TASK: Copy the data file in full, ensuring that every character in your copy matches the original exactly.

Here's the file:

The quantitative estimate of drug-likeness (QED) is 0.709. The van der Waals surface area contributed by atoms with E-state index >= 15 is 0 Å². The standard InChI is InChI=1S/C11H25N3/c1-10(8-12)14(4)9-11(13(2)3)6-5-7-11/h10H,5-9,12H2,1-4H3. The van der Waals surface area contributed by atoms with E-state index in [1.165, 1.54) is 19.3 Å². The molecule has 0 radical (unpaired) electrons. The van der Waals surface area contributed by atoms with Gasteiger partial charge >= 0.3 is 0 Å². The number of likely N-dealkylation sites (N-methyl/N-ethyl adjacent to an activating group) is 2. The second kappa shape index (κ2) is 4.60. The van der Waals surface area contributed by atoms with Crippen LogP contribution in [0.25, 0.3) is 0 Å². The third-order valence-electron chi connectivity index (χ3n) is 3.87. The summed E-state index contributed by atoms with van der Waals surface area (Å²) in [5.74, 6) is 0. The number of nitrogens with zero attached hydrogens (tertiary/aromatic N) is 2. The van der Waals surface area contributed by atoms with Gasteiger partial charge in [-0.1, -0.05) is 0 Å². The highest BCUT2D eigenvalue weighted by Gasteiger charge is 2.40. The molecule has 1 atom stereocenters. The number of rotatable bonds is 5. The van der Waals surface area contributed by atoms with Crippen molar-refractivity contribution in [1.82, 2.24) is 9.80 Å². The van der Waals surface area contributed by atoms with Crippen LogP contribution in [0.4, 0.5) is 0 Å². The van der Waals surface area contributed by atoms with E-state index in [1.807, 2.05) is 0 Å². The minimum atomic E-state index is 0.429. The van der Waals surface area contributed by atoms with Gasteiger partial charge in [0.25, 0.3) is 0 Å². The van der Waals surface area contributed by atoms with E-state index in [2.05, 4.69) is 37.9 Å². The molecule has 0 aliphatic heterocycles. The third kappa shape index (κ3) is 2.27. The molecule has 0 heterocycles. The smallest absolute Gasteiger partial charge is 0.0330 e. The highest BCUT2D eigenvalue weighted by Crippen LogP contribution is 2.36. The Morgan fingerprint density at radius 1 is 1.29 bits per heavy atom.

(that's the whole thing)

The quantitative estimate of drug-likeness (QED) is 0.709. The van der Waals surface area contributed by atoms with E-state index >= 15 is 0 Å². The standard InChI is InChI=1S/C11H25N3/c1-10(8-12)14(4)9-11(13(2)3)6-5-7-11/h10H,5-9,12H2,1-4H3. The van der Waals surface area contributed by atoms with E-state index in [1.165, 1.54) is 19.3 Å². The molecule has 0 radical (unpaired) electrons. The van der Waals surface area contributed by atoms with Gasteiger partial charge >= 0.3 is 0 Å². The number of likely N-dealkylation sites (N-methyl/N-ethyl adjacent to an activating group) is 2. The second kappa shape index (κ2) is 4.60. The van der Waals surface area contributed by atoms with Crippen LogP contribution in [0.25, 0.3) is 0 Å². The third-order valence-electron chi connectivity index (χ3n) is 3.87. The summed E-state index contributed by atoms with van der Waals surface area (Å²) in [5.74, 6) is 0. The number of nitrogens with zero attached hydrogens (tertiary/aromatic N) is 2. The van der Waals surface area contributed by atoms with Gasteiger partial charge in [-0.1, -0.05) is 0 Å². The highest BCUT2D eigenvalue weighted by Gasteiger charge is 2.40. The molecule has 1 atom stereocenters. The number of rotatable bonds is 5. The van der Waals surface area contributed by atoms with Crippen molar-refractivity contribution in [1.82, 2.24) is 9.80 Å². The van der Waals surface area contributed by atoms with Crippen LogP contribution in [0.4, 0.5) is 0 Å². The van der Waals surface area contributed by atoms with E-state index in [1.807, 2.05) is 0 Å². The minimum atomic E-state index is 0.429. The van der Waals surface area contributed by atoms with Gasteiger partial charge in [0.25, 0.3) is 0 Å². The van der Waals surface area contributed by atoms with E-state index in [2.05, 4.69) is 37.9 Å². The molecule has 0 aliphatic heterocycles. The third kappa shape index (κ3) is 2.27. The molecule has 0 heterocycles. The smallest absolute Gasteiger partial charge is 0.0330 e. The highest BCUT2D eigenvalue weighted by Crippen LogP contribution is 2.36. The Morgan fingerprint density at radius 1 is 1.29 bits per heavy atom.